You’re expecting a delivery from USPS and you have received a “Tendered to Military Agent” tracking update.
What does this mean exactly? Where is your mail item when you receive this notification? You are not military personnel, has something gone wrong?
Let’s take a look…
Summary: Tendered to Military Agent
There are two scenarios for a “Tendered to Military Agent” update to be triggered. The first is simple, the recipient is military staff (or family). The mail item has been tendered to a military agent for delivery. The second is where the recipient has no connection with the military. Here the “Tendered to Military Agent” update has been triggered in error, or the item has been physically routed through a military agent by mistake, (or in rare instances as part of the transit route to the civilian address).
Tendered to Military Agent – Guide
As the summary states, there are two main scenarios surrounding this update.
If the item is destined for military personnel or family, the “Tendered to Military Agent” update will not come as a surprise.
In fact, you are unlikely to even Google search the alert and reach this page.
The mail item is moving as it should and USPS has handed it over to a military agent so that final delivery can take place.
In other words, everything is going according to plan.
But the Recipient isn’t Connected to the Military!?
This is where the “Tendered to Military Agent” update can obviously be confusing.
Whether you are the sender that is aware that the recipient has nothing to do with the military, or a recipient that lives nowhere near a military base, receiving the update can be a cause for concern.
There are some simple explanations for the anomaly:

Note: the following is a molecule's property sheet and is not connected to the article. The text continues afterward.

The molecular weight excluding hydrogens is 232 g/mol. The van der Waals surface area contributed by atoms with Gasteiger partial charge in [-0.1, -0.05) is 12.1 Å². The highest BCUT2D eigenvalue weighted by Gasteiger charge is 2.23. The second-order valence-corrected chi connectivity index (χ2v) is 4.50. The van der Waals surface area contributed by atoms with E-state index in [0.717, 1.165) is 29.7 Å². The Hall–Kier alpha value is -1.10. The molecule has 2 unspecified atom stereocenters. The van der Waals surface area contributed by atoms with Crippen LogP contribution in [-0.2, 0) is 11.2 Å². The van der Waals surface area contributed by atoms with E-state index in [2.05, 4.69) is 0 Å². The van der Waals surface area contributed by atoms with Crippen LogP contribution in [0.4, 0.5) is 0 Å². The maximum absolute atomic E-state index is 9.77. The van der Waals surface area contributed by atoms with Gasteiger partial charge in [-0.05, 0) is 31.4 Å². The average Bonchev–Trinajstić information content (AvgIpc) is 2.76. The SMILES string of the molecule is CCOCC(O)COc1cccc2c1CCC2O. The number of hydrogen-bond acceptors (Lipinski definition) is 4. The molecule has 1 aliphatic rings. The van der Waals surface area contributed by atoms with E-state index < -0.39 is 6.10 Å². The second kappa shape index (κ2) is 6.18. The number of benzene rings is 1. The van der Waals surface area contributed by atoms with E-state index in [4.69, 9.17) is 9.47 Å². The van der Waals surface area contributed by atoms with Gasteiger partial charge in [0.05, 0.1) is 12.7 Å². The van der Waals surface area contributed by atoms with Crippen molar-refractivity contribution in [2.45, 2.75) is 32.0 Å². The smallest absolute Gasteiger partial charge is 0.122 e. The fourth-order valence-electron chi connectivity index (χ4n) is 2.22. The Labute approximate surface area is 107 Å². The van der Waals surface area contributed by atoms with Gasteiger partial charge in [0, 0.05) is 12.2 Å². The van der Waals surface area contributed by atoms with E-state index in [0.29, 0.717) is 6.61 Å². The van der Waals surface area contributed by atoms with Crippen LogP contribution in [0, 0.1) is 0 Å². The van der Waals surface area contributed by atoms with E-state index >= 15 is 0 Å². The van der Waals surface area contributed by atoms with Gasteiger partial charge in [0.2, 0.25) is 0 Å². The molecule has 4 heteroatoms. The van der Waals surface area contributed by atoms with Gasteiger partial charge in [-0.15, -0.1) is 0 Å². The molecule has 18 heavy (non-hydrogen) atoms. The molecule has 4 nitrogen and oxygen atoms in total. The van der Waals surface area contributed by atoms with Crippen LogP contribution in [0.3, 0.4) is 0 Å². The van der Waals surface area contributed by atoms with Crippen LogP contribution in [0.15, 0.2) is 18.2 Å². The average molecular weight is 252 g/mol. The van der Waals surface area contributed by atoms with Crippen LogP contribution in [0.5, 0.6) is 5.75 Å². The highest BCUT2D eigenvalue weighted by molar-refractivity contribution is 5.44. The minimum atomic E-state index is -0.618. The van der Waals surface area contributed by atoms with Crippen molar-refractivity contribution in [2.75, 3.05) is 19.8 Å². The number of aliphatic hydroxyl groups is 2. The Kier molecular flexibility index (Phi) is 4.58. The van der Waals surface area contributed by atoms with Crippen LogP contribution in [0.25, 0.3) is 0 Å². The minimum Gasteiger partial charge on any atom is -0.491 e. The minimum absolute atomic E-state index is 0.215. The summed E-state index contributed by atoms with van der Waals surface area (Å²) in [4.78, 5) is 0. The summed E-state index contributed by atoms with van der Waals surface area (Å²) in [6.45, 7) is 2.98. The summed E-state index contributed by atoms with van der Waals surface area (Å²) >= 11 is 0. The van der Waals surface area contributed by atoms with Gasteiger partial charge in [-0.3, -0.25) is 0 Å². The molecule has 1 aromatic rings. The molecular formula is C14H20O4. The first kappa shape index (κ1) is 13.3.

1. Postal Worker Using an Incorrect Code
A common cause of the error is that the postal worker simply made the wrong selection in terms of the order.
Whether this is the delivery driver not adding the correct code, or an issue earlier along the transit route, the error has caused the wrong tracking update to be sent out.
When it receives its next scan at whatever junction that may be, an appropriate tracking update will be triggered and you will know that the item is making the correct progress.
However, if you do not wish to wait for the next scan to ascertain the location of the item, you should contact USPS for clarification.
2. Mail Item Routed Through Military Agent by Mistake
The “Tendered to Military Agent” alert can also be triggered if the mail item actually has made its way to a military agent in error.
This outcome can cause frustration and delays as you now have to go through a different process to retrieve the item and have it sent to the correct address.
While you can contact regular USPS to confirm that the mail is with a military agent, you will likely have to go through the USPS military arm, in order to get the item moving again.
To do this, enter your tracking number at this web address.
Select the “Where is my package” option and fill in the details so that a USPS case in relation to the military will be opened.
It may take a few days, however, once USPS has the location of the item they will be able to reroute it out of the military base and onward to the correct delivery address.
3. As part of the Transit Route
On very rare occasions a mail item will make its way to a non-military address with a military agent forming a step in the delivery chain.
It is unusual, and again you should contact USPS for confirmation on why you have received the “Tendered to Military Agent” update if you have no affiliation with the military.
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When the “Tendered to Military Agent” update is triggered for the correct circumstances, it simply means USPS has handed over the mail item to the military as the recipient is affiliated with the military.
Where no affiliation exists, the update has either been triggered in error by the postal service or has ended up at a military base in error.
Either way, you will need to contact USPS to obtain confirmation of where your package is and if any other steps need to be taken.
I’m a 25 year veteran of USPS. I’m retired now, but as the editor of Mailbox Master, I can’t quite remove myself from the carrier industry just yet. 🙂